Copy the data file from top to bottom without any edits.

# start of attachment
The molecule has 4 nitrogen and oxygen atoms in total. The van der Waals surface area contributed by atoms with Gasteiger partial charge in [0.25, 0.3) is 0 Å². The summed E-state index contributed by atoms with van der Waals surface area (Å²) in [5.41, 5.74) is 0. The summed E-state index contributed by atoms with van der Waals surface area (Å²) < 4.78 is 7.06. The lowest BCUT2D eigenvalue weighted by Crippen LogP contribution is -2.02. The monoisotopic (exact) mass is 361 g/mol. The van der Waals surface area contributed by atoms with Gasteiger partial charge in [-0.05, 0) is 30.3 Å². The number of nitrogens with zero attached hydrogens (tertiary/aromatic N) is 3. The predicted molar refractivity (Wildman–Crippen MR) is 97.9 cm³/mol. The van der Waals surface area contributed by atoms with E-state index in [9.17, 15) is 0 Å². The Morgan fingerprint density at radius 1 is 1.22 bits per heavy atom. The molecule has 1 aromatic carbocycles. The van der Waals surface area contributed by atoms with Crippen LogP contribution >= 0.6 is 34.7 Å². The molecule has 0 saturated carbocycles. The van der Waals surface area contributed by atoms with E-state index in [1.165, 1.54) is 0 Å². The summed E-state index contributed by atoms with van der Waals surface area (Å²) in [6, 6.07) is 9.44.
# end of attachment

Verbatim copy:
The molecule has 4 nitrogen and oxygen atoms in total. The van der Waals surface area contributed by atoms with Gasteiger partial charge in [0.25, 0.3) is 0 Å². The summed E-state index contributed by atoms with van der Waals surface area (Å²) in [5.41, 5.74) is 0. The summed E-state index contributed by atoms with van der Waals surface area (Å²) < 4.78 is 7.06. The lowest BCUT2D eigenvalue weighted by Crippen LogP contribution is -2.02. The monoisotopic (exact) mass is 361 g/mol. The van der Waals surface area contributed by atoms with Gasteiger partial charge in [-0.05, 0) is 30.3 Å². The number of nitrogens with zero attached hydrogens (tertiary/aromatic N) is 3. The predicted molar refractivity (Wildman–Crippen MR) is 97.9 cm³/mol. The van der Waals surface area contributed by atoms with E-state index in [9.17, 15) is 0 Å². The Morgan fingerprint density at radius 1 is 1.22 bits per heavy atom. The molecule has 1 aromatic carbocycles. The van der Waals surface area contributed by atoms with Crippen LogP contribution >= 0.6 is 34.7 Å². The molecule has 0 saturated carbocycles. The van der Waals surface area contributed by atoms with E-state index in [1.165, 1.54) is 0 Å². The summed E-state index contributed by atoms with van der Waals surface area (Å²) in [6, 6.07) is 9.44.